Rogers denounces, for instance, FIFA’s holding the next two World Cups in Russia and Qatar, two countries whose laws discriminate against, and suppress the expression of sexuality amongst, LGBTQ+ individuals. “If actions speak louder than words,” writes Rogers, “then the message FIFA sends to gay athletes is painfully clear.” Fortunately, Rogers was afforded some, albeit minor, institutional support. In his memoir, he explains that Bruce Arena, the manager of the Los Angeles Galaxy, extended to him an offer to train with the club and that Landon Donovan, then a forward and a winger for the club, and other teammates welcomed him with open arms. As a result, he has thrived during his three seasons with the Galaxy. In 2014, he became the firstly openly gay male athlete to win a professional title in the United States after the Galaxy won the Major League Soccer Cup. “It’s been mostly the support system around me,” Rogers said of his recent success. “The Galaxy has been absolutely amazing with me.”
Other gay professional athletes have not necessarily been afforded similar support and, therefore, have achieved less success than Rogers. In April 2013, Jason Collins, then a center for the Washington Wizards, became the first openly gay professional men’s basketball player. He became a free agent after his announcement, despite his status as a first-round draft pick with thirteen years of professional basketball experience. No team invited Collins to its training camps, despite his insistence that he intended to pursue another contract. In February 2014, Collins signed a contract with the Brooklyn Nets, whose coach, Jason Kidd, was a former teammate of his. Nonetheless, he played limited minutes and eventually retired from the National Basketball Association. Similarly, in August 2014, Michael Sam, then a defensive end and the first openly gay National Football League draftee, was released by the team which had recently drafted him, the St. Louis Rams. Two months later, the Dallas Cowboys released him from their practice squad. Eventually, Sam signed a contract with the Montreal Alouettes of the Canadian Football League, playing one game before deciding to resign from the team. Adam Schefter of ESPN explained that, though he had been one of 12 players who had averaged 2.5 or more sacks during the preseason, Sam had been the only one not signed to a 53-man roster or a practice squad. Mike Freeman writes, in Bleacher Report, that:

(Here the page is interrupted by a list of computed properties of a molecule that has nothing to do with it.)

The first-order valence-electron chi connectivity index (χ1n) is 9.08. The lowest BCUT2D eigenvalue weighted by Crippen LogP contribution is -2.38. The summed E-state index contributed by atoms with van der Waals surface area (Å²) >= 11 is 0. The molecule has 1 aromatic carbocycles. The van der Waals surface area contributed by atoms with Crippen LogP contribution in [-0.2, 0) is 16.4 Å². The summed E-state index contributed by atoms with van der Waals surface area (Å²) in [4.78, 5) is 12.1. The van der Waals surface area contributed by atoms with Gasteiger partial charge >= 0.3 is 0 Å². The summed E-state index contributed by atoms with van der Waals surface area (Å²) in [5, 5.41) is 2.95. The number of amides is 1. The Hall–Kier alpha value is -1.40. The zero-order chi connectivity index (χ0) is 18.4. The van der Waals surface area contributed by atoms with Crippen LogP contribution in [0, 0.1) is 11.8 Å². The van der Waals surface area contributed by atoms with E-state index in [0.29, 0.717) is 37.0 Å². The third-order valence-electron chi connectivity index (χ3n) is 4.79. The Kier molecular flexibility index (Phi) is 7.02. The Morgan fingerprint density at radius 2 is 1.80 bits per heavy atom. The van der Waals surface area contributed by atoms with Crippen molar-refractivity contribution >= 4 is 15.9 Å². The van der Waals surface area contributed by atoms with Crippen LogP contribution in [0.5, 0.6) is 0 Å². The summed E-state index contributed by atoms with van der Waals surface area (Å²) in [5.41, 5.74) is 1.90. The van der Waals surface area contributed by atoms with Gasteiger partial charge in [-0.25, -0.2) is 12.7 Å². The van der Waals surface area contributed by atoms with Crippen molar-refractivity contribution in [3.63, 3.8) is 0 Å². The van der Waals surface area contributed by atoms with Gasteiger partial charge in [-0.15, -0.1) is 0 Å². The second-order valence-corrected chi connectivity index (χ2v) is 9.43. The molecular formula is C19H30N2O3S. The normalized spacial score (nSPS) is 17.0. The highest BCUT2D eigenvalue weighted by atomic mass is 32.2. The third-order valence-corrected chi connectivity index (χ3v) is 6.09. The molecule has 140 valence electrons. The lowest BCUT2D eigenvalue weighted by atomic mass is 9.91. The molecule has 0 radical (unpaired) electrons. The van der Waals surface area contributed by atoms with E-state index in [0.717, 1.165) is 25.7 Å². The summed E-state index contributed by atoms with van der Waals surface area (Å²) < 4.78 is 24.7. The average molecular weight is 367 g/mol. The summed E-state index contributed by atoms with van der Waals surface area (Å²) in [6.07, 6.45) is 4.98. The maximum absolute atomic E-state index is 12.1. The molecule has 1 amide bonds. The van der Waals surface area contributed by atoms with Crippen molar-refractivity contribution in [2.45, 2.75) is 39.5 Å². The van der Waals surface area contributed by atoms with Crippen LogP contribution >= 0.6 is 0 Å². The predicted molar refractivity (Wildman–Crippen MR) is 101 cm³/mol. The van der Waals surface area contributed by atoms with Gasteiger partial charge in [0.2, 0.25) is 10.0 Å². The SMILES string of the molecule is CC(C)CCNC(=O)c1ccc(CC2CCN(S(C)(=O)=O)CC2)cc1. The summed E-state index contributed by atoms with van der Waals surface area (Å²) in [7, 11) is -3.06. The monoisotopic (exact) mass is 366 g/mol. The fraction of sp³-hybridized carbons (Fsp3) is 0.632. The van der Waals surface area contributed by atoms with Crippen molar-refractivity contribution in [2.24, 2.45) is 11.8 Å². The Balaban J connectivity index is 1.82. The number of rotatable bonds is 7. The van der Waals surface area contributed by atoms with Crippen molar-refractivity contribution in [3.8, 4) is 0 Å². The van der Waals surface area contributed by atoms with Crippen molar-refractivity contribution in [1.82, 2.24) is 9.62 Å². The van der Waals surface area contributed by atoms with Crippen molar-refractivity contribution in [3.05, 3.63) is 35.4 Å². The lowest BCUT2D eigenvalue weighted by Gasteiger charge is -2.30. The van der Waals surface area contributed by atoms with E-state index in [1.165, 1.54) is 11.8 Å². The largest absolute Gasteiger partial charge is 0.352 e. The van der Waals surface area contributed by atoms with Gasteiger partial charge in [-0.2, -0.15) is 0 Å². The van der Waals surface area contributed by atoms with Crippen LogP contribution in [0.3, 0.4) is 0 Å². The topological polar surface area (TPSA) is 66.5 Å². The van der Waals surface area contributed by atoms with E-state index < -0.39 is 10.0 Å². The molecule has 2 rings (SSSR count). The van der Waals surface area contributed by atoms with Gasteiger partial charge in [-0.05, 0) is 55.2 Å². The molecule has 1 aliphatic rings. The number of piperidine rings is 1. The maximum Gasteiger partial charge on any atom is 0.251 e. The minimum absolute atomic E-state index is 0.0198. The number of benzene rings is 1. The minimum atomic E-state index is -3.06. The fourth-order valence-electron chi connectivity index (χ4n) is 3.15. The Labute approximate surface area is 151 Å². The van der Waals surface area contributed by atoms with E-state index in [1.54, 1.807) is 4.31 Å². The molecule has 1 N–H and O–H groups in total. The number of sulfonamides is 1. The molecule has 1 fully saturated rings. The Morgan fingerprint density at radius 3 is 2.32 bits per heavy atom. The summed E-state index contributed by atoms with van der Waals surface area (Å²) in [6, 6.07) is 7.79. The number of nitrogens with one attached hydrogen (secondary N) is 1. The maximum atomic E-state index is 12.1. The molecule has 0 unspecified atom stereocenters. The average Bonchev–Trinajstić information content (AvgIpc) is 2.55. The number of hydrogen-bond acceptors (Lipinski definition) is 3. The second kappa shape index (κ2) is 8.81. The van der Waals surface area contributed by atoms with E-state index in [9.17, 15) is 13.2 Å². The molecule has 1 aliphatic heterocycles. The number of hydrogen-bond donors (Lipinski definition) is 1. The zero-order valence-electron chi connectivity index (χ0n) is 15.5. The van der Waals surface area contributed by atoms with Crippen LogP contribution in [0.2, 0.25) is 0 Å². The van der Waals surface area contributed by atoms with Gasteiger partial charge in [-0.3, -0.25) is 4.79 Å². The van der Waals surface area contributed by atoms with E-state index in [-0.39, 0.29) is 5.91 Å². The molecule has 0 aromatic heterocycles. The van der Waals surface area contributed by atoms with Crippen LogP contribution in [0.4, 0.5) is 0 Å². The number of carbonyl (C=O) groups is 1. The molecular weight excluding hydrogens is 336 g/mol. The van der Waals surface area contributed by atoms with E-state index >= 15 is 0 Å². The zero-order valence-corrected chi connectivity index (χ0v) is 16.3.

In interviews with a number of team officials, I can’t find one who will actually say to me, “He can’t play.” They all point to the media and say he’s too big a distraction. One general manager told me, “Teams want to sign Michael Sam but fear the media attention.”
Last year, David Denson, a first baseman and an outfielder for the Milwaukee Brewers, became the first openly gay professional baseball player. Considering the experiences of Collins, Rogers and Sam, explains Kevin Baxter in the Los Angeles Times, “whether minor leaguer David Denson succeeds or fails as affiliated baseball’s first openly gay player could be determined less by Denson’s talents and more by the attitudes of those around him.”
Rogers’ narrative is, indeed, an important exploration of his own sexuality. However—just as he so critically observes that the institutional culture of professional football, and its suppression of his sexual expression, affected his livelihood more than his sexuality itself—so too ought others to better understand the role of professional sports institutions in propagating classism, homophobia, racism and sexism. Such an understanding would ensure less of an emphasis upon the roles of professional athletes in becoming, for example, the first openly gay professional male footballer and more of an emphasis upon the roles of professional sports institutions in preventing greater ethnic, gender, racial, sexual and socioeconomic diversity.
It is by means of such an understanding that professional sports institutions, whether they be FIFA, the NBA or the NFL, may be held more accountable, so that Rogers may one day compete on the pitch with another openly gay professional male footballer, not that it would matter to him anyway.